Hawaii is far from home but worth it

Hawaii is pretty amazing any time of the year. If you don't have children, it's best to avoid summers and school vacations when crowds are generally smaller, prices a bit lower, and well, there are fewer kids.

From the West Coast, visitors have many direct options on Hawaiian Airlines, including frequent service from San Diego.

From the East Coast or other points, with a few exceptions, you'll have to change planes somewhere. Recently, we flew JetBlue from its spiffy new terminal at JFK to Los Angeles, where we hopped on a convenient flight to Oahu on Hawaiian.

Still, from the East Coast, that's a lot of flying, with at least 11 hours in the air. Be sure to pack snacks, drink plenty of water and keep moving around. There is up to a six-hour time difference between Hawaii and the East Coast, so if you're trying to sneak in a little work, make sure you get up early enough to catch your colleagues back home. Best to just forget all that and immerse yourself in the most interesting state in the United States.

Scholars spend their lives studying the history, religion, unique sexual mores and architecture of the local people along with their prowess in navigation (they sailed from Tahiti to Hawaii in hand-dug canoes -- more than 1,000 miles -- a millennium before the invention of GPS), farming and fishing. One visit, and guaranteed you'll be hooked.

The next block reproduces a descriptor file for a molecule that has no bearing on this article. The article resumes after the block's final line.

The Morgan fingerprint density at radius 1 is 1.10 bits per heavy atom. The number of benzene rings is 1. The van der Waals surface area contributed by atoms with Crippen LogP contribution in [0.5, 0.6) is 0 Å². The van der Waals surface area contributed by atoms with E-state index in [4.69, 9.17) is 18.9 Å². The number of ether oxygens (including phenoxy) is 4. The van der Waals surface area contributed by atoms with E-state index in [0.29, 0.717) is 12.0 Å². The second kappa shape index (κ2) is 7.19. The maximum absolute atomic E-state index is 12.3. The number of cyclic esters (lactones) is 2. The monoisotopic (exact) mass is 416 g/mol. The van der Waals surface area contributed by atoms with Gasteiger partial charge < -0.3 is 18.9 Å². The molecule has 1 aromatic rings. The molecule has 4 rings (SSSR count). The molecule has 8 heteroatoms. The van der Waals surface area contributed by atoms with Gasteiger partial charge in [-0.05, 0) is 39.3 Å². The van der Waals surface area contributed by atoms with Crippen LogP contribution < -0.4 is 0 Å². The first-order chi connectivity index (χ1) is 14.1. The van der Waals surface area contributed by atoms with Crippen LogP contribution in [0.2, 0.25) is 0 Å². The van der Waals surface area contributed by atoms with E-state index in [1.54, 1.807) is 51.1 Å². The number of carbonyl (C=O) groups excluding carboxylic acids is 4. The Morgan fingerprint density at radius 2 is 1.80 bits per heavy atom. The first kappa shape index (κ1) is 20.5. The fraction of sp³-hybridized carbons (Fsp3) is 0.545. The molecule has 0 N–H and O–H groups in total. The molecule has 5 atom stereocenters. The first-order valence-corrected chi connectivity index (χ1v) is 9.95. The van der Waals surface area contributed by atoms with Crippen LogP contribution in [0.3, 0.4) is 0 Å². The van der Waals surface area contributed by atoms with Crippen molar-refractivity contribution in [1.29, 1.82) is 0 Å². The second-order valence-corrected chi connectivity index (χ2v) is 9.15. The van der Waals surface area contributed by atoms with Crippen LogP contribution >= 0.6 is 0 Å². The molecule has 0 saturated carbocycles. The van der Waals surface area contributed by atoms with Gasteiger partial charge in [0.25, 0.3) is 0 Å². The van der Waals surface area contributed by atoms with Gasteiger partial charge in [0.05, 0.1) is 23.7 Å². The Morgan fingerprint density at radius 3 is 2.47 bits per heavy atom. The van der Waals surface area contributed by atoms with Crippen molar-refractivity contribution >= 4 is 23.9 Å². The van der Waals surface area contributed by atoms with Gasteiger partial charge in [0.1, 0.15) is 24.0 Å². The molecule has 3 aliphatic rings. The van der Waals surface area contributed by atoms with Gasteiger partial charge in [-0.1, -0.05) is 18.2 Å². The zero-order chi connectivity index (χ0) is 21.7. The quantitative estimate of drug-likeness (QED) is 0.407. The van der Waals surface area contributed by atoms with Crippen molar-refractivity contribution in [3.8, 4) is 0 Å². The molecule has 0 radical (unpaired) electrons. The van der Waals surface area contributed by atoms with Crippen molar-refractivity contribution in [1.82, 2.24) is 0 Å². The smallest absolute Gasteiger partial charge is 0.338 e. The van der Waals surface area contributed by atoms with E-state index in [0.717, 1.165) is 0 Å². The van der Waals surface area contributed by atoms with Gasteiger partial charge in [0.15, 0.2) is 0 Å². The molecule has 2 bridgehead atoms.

Marriott.com/gaytravel is designed to offer Marriott LGBT customers a changing variety of promotions and other offers to many gay-welcoming destinations and properties around the world.

Ed Salvato has been called “the world’s foremost expert in gay travel.” You might remember him as editor in chief of OUT & ABOUT and The Out Traveler. He also oversaw travel as senior online editor for Gay.com, PlanetOut.com and Advocate.com. He has logged over a million miles visiting countless destinations on six continents. Antarctica is next on his list. Reach him at Ed@EdSalvato.com.